It is extremely important to take care of your manual wheelchair regularly, not only for it to perform as required but also to assure the safety, comfort and good health of the wheelchair user.
Maintenance of manual wheelchairs is based on models, brands, and other aspects of its purpose (daily use vs. sports activities use, for example).
The maintenance time will vary in many aspects from 3-5 months for seats and footrests, every month for air pressure on tires, or annual check-ups with dealers and others.
Accidents or random broken pieces are also triggers for immediate evaluation and maintenance.
So, the more familiarized you are with your wheelchair, the better.
The user is the best source of vital information about the conditions of a wheelchair daily (if the wheelchair user can communicate with no issues).
The caregiver must pay close attention to the wheelchair conditions for the users who require special care and cannot communicate at this level.
Have A Set Of Tools Ready for Maintenance or Emergencies
Minor accidents, like flat tires, missing screws or washers, wheels not spinning freely, etc.
Many of these issues can be easily taken care of by the wheelchair user or the caregiver.
But the best thing to do here is to have your prevention hat on instead of jumping on fixing broken pieces or replacing missing parts, etc.
Preventive maintenance is king and will save you money, keep the wheelchair user safe and comfortable every day.
The tools you will need to perform good preventive maintenance or an emergency repair will depend on the model of the wheelchair.
The instruction manual certainly list the tools you will need, but they are close to this list here, with few exceptions:
- Phillips screwdriver
- Crescent wrench
- Flathead screwdriver
- Allen wrenches ( also known as Hex keys)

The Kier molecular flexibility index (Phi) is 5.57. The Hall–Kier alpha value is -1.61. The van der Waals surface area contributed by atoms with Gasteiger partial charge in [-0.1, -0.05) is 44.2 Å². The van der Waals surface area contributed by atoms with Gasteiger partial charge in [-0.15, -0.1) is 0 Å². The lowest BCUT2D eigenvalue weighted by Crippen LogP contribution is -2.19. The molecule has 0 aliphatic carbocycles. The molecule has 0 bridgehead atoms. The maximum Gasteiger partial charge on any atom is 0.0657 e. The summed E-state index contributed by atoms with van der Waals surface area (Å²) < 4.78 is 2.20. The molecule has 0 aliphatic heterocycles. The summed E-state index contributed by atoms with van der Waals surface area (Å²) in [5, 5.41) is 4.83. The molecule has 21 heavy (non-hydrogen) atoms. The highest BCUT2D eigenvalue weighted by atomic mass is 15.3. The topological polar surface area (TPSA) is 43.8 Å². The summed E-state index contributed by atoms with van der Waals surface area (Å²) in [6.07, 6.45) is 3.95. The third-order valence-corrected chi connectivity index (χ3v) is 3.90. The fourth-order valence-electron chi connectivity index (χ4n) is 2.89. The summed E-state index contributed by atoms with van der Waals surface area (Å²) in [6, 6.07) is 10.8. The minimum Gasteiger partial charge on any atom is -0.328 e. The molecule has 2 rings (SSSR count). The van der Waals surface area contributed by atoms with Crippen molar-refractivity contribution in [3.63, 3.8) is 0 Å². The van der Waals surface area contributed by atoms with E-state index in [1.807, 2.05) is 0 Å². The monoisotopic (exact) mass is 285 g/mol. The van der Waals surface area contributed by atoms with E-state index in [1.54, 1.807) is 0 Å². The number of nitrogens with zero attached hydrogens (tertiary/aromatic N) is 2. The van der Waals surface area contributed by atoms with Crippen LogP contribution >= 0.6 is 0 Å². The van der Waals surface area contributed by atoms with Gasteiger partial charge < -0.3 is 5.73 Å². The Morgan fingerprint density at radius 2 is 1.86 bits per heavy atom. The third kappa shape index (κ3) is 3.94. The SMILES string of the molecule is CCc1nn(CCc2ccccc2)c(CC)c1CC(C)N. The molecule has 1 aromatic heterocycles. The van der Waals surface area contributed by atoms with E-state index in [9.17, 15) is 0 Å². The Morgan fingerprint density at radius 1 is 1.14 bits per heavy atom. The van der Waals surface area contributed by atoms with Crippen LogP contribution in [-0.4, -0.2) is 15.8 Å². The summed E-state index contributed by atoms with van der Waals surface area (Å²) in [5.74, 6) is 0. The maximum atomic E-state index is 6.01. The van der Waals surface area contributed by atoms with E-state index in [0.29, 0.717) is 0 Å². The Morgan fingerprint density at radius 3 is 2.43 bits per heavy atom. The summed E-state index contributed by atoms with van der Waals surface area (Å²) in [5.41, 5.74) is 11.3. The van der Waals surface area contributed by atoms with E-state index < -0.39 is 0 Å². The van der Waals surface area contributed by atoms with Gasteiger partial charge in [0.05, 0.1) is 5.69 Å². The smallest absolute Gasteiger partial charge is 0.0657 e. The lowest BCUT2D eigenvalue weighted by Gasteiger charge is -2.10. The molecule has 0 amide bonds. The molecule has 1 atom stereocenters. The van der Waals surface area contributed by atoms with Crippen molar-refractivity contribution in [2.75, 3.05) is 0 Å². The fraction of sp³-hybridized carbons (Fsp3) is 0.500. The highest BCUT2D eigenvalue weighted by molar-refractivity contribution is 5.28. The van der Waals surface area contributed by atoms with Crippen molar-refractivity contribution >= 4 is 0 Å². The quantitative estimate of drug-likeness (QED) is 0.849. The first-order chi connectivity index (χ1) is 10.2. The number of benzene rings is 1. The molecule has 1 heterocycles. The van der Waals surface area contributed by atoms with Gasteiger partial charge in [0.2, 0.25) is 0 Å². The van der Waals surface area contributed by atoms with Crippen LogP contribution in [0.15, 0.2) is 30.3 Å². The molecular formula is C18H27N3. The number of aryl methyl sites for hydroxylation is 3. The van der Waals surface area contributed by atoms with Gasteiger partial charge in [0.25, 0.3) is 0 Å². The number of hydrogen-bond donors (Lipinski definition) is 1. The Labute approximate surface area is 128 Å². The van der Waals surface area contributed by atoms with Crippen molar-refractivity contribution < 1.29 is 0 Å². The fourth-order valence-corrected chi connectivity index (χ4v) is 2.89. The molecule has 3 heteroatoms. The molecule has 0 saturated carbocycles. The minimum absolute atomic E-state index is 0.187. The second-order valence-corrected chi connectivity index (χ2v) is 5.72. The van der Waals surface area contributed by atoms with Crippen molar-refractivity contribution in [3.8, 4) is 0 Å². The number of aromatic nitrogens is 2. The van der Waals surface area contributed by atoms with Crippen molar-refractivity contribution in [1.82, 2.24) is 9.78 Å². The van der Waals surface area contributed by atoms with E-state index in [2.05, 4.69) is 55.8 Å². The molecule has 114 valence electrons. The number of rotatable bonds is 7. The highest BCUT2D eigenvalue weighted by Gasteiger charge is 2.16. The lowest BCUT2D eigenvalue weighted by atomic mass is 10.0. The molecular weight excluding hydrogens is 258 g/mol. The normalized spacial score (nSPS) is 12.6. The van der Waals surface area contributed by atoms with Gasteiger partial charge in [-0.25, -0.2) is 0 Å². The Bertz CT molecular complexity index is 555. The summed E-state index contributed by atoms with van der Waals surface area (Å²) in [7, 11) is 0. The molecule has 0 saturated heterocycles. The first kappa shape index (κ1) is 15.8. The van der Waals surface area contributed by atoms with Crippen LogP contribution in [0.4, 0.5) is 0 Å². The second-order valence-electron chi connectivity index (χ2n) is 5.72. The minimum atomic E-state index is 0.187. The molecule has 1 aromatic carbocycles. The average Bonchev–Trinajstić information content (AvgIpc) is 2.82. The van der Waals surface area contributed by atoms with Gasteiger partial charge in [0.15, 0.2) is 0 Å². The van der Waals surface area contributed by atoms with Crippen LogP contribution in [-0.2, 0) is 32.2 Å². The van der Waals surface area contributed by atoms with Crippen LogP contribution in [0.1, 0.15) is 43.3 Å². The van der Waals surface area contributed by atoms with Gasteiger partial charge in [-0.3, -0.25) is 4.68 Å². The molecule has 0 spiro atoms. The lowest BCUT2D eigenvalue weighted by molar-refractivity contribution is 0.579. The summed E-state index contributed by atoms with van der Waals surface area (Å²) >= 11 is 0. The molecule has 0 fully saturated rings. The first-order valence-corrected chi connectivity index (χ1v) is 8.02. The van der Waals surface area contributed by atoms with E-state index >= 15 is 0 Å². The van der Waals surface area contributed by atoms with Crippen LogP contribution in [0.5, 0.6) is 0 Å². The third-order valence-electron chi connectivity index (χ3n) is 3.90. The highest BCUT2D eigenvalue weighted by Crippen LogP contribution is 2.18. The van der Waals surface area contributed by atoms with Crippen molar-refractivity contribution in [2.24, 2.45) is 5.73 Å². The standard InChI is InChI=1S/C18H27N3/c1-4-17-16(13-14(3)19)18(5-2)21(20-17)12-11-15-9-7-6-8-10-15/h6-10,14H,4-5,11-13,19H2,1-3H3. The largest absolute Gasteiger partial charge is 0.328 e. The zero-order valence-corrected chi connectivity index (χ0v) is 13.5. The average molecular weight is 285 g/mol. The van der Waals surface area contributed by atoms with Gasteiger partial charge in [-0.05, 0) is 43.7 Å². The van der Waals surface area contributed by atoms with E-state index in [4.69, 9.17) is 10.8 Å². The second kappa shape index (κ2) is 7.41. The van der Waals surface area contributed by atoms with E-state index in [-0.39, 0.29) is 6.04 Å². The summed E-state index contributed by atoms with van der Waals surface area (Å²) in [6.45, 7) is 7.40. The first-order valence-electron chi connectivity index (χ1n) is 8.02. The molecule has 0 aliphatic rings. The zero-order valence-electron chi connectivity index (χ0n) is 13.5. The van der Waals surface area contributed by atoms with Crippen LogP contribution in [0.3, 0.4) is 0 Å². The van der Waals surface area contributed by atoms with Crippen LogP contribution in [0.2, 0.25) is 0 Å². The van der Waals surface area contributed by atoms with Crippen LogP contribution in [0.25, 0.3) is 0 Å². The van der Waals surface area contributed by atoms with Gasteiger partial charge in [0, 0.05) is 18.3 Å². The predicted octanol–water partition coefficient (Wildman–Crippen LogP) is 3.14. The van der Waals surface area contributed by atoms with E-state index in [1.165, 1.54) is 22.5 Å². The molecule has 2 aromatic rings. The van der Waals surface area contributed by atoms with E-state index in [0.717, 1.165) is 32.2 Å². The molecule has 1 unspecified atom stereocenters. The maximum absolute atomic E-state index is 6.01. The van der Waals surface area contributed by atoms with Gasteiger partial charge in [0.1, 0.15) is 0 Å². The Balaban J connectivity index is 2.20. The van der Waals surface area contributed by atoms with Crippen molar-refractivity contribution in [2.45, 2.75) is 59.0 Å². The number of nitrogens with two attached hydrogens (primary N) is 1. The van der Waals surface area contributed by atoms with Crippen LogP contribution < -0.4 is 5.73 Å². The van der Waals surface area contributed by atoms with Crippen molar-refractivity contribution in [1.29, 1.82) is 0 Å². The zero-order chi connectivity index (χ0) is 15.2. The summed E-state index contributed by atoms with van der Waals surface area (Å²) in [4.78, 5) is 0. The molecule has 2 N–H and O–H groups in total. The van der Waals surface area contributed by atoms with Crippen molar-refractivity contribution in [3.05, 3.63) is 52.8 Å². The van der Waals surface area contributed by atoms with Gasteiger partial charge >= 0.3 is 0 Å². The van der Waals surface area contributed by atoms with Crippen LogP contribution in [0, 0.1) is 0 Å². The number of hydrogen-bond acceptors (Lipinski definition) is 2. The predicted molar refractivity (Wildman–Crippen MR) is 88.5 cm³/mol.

- Spoke wrench (also known as spoke key)
- Tire pump. The same type is used on bicycles. Electric or manual
- All-purpose silicone-based lubricant (you can find it as a spray as well)
- Extra/spare inner tube (just in case. Prevention, remember? I would take one on a trip, for example)
If you are not used to tools or wrenches, you may find this overwhelming. But in fact, it is not.
You can put it all in a small toolbox that you can always have ready, just like a first-aid kit.
Even if you are not good with DIY projects, having the tool kit ready to go will make your life a lot easier if somebody needs it to help you solve an issue with your chair.
You may not solve all the problems or perform all maintenance items listed here, but I hope I can help with some ideas.
This is a very important item that you must take good care of as a wheelchair user or caregiver.
You can have it in a special slot in your maintenance toolbox or even in the wheelchair.
As long as you know, it is a safe place, easy to remember, so you can refer to it when you need it.
You will certainly check your instructions manual if you need to perform maintenance, or an emergency repair, or need to contact the dealer or manufacturer for some reason.
Reading the manual (I know… it is boring, a pain…) is important.
A wheelchair is not quite like a bicycle, despite the mechanic similarities.
It is extremely important to its users, a lot more for some than others, providing mobility and freedom every day.
For that noble reason, wheelchairs must be safe and comfortable… always. The instructions manual has the information you need to make sure the wheelchair is in its best shape.